I testified this week to a a subcommittee of the House Oversight and Government Reform Committee looking at the effects of the 2009 stimulus bill (the "American Recovery and Reinvestment Act").
Some of the discussion regarded the continuing claims by stimulus supporters that the $800 billion bill created millions of jobs. To most people, such a claim now seems laughable--unemployment is still very high two years later and the recovery from the recession is very sluggish compared to prior recessions.
Also testifying was Stanford economist John Taylor, who offered a view on why economists using Keynesian models are still claiming success for the ARRA bill:
"Why do some argue that ARRA has been more effective than the facts presented here indicate? Many evaluations of the impact of ARRA use economic models in which the answers are built-in, and were built-in before the stimulus package was enacted. The same economic models that said, two years ago, that the impact would be large now show that the impact is in fact large."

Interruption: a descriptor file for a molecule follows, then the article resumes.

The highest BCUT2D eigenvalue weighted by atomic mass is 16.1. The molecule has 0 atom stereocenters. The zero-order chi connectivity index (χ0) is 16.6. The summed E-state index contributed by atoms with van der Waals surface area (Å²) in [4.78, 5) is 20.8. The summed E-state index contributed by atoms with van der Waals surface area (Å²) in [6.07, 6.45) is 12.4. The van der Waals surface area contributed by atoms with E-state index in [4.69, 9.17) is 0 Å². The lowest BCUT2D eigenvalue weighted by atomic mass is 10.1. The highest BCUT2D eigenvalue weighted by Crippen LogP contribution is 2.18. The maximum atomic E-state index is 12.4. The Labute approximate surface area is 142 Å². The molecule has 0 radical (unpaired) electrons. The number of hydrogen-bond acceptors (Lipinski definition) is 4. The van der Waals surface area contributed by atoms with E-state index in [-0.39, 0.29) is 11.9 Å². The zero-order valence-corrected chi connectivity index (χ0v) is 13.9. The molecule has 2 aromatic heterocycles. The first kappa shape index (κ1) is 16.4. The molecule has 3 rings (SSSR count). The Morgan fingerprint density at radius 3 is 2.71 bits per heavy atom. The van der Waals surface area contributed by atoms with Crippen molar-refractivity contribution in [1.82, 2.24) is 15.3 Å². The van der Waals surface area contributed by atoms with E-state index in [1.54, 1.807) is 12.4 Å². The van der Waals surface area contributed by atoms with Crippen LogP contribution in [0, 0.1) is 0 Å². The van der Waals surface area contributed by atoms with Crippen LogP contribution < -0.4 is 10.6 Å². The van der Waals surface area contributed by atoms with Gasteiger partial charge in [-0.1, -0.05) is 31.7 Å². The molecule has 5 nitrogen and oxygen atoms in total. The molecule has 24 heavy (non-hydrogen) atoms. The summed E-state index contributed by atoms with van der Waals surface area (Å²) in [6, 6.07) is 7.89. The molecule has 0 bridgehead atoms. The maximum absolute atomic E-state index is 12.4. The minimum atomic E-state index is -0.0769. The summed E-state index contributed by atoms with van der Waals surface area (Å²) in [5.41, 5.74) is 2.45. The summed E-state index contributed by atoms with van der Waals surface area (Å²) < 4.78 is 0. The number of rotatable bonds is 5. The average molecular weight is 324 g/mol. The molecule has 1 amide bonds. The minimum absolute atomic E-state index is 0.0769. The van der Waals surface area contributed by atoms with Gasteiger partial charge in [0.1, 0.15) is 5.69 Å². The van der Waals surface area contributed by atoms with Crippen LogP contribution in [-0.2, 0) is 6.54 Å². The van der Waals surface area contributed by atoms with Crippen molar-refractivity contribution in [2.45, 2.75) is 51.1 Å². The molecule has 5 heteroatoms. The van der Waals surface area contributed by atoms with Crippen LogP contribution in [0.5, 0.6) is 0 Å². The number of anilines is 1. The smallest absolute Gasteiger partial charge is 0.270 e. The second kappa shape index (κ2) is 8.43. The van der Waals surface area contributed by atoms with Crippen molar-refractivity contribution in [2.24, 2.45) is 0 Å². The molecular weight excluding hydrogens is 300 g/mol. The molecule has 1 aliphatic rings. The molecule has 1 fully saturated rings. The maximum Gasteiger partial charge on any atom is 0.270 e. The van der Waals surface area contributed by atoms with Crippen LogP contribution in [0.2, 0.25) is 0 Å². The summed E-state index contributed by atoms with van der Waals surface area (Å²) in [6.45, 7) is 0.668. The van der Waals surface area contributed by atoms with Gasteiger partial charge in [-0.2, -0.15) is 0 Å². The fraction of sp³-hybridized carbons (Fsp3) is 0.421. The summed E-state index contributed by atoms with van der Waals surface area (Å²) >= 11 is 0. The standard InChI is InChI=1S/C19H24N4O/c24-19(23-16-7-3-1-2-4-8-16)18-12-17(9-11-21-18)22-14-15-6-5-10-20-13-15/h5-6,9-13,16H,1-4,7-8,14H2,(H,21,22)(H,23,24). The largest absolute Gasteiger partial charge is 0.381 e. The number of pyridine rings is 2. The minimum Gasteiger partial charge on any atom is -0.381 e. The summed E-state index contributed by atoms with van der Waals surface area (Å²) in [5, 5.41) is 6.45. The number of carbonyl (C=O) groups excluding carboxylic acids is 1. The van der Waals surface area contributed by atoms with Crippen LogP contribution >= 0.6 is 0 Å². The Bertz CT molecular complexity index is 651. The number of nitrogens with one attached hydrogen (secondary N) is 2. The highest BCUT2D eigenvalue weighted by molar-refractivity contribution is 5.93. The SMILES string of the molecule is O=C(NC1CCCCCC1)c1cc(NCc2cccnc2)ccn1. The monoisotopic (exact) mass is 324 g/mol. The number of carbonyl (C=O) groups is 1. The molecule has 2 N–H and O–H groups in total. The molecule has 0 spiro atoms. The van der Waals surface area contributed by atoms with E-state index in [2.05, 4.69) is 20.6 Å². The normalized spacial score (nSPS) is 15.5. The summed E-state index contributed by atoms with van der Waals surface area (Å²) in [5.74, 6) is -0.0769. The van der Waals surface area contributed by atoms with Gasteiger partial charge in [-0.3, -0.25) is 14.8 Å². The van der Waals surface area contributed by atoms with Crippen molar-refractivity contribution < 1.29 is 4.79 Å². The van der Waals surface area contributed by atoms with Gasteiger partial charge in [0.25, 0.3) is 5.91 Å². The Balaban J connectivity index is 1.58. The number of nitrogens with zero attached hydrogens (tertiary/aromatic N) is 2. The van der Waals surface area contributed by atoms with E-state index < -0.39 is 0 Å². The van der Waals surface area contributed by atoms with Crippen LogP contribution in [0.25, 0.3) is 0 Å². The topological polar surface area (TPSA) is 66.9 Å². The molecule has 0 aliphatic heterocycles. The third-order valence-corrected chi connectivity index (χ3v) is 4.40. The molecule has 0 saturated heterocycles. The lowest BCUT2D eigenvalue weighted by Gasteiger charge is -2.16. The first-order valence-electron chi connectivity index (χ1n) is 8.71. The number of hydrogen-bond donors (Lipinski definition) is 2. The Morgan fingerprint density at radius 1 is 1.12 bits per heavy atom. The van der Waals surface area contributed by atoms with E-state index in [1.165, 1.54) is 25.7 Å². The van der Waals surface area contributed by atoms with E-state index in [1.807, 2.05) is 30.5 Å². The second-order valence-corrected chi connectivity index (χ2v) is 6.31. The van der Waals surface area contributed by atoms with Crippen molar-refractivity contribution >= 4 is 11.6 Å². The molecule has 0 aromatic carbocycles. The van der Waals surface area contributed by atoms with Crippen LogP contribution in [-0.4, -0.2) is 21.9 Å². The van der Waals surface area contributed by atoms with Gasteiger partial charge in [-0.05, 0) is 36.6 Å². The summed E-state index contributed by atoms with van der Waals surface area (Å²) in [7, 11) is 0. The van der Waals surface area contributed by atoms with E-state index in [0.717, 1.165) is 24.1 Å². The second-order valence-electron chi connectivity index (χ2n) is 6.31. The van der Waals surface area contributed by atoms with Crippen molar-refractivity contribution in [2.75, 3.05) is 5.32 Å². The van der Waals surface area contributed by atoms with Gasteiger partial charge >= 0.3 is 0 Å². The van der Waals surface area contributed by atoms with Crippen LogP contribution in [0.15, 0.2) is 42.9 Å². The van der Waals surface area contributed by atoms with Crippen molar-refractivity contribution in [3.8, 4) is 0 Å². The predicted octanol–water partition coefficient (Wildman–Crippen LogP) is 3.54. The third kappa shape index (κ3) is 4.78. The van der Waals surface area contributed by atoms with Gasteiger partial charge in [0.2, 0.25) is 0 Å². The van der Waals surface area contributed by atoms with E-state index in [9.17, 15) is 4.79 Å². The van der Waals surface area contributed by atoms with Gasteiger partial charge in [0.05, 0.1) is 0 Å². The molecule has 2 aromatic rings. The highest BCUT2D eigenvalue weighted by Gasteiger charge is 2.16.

Taylor's testimony looks at the actual effects of the stimulus in the national income accounts data, rather using an assumption-filled model. Taylor concludes:
"In sum, the data presented here indicate that the American Recovery and Reinvestment Act was not effective in stimulating the economy ... Currently, the increased debt caused by ARRA—both directly through its deficit financing and indirectly through its de-emphasis on controlling spending—is likely a drag on economic growth."
Thanks to Tyler Grimm and the committee team for organizing the hearing. It's important to explore the costly failures of such big spending programs as ARRA because the next time the economy goes into a downcycle the Keynesians, sadly, will be back to Capitol Hill pushing their expensive solutions and further bankrupting the nation.